Name Last modified Size Description
Parent Directory 10-Mar-2008 14:13 - doc/ 12-Jun-2008 10:58 - drospege/ 20-Sep-2010 12:26 - scripts/ 26-Jun-2008 17:50 - tandy/ 26-Jun-2008 16:46 - build.properties 09-Jun-2008 10:48 1k build.xml 26-Jun-2008 18:23 5k genogrid-0.5.zip 26-Jun-2008 18:23 544k
Genome analysis and annotation via Grid computing
This subproject builds re-usable tools and workflows for genome analyses and annotation, using shared cyberinfrastructure (Grids or clusters). Here within are collections of scripts, documents and workflows for employing existing genome analysis tools (BLAST, homology tools, predictors, comparative and phylogenetic analyses) on available cyberinfrastructure.
An emphasis here is on simplified use of grids and genome tools, to make it feasible for new genome projects to take advantage of these readily.
See doc/ folder for more details, especially genome-grid-jobs.txt
A common, ongoing task for research that uses genome databases is to compare an organism's genome and proteome with related organisms, and other sequence data sets (ESTs, SNPs, transposable elements). This task requires significant computational infrastructure, one where reusable tools, protocols and resources will be valuable and significantly reduce duplicative infrastructure and maintenance effort. Software tools to fully assembly, analyze and compare these genomes are available to bioscientists. The ability to employ these tools on genome data sets is limited to those with extensive computational resources and engineering talent. Effective use of shared cyberinfrastructure in bioinformatics is a problem today. Cluster and Grid computing in bioinformatics have followed other disciplines in parallelizing applications, but this is costly and limited to a subset of bioinformatics applications. Parallelizing data access has potential to open many existing and new biology analyses to effective use of Grid and cluster computing. Gene finding, homology comparison, multiple alignment tools, phylogenetic comparison, analyses of functions can all benefit from data grid approaches. Promising newer genome tools draw relevant data from several sources: cross-species homologies, large scale functional and interaction data along with genome sequences. A practice common in genome analyses is ad hoc development of scripts to split and collate data and results. This can be automated for Grid computing by software designed split genome sequences to subsets. Each subset can be analyzed independently, and results collated. Depending on the analysis tools, this can be simple enough to handle in a generic manner.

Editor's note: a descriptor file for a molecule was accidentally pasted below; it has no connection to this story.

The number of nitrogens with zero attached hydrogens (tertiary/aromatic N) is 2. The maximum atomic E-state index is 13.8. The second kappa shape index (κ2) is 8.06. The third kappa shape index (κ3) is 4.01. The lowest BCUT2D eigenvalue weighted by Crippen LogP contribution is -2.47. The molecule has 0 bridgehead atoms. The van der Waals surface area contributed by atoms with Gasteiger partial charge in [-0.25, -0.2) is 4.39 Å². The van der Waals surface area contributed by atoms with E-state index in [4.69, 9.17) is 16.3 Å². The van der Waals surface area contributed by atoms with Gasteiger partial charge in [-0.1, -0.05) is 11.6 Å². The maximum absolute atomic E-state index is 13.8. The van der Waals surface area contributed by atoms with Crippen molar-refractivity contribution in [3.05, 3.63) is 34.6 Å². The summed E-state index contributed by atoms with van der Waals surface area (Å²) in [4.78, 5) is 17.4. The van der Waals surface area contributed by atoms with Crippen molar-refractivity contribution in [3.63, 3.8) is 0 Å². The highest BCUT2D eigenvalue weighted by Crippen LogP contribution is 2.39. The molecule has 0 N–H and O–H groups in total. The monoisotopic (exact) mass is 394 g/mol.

The TeraGrid project (www.teragrid.org) is part of a shared cyberinfrastructure for sciences, funded primarily by NSF. TeraGrid has compute centers at national supercomputer centers, including NCSA, PSC, and SCSD, with associated project sites at other universities, including Indiana University. An important focus for the future of TeraGrid is to enable practical uses among science communities, in hopes of providing common, cost-effective infrastructure much in the same way the GMOD initiative is building common tools for genome databases. The TeraGrid system is particularly suitable to provide a high-performance genome analysis service, for example delivering BLAST, gene finding and phylogenetic services via a Science Gateway (TeraGrid 2005) serving this community. TeraGrid can be used by genome projects for (a) building a genomic database pipeline for annotation, often a manual and computationally intensive task which needs to be updated frequently, and (b) delivery of genome database searches to the sciences community.
One time 1. Obtain TeraGrid account Via web, see http://www.teragrid.org/userinfo/ 2. Establish certificates Grid-security entries; test proxy; local workstation certificate 3. Locate biology software Find and compile parallel applications Processing Per analysis 4. Locate and prepare data Partition, shred & randomize 5. Transfer data to TeraGrid FTP, secure-shell, other 6. Configure and run analysis Globus run scripts, attention to errors, queuing 7. Return and collate results Post-process to combine results from nodes; e.g. to-GFF for map view of genome blast.
See doc/ for more details, such as the genome-grid-jobs.txt
The docs and scripts in this distribution's drospege/ folder have an earlier variant of this basic genome annotation pipeline/workflow process. See esp. drospege/00-README.txt
Don Gilbert, firstname.lastname@example.org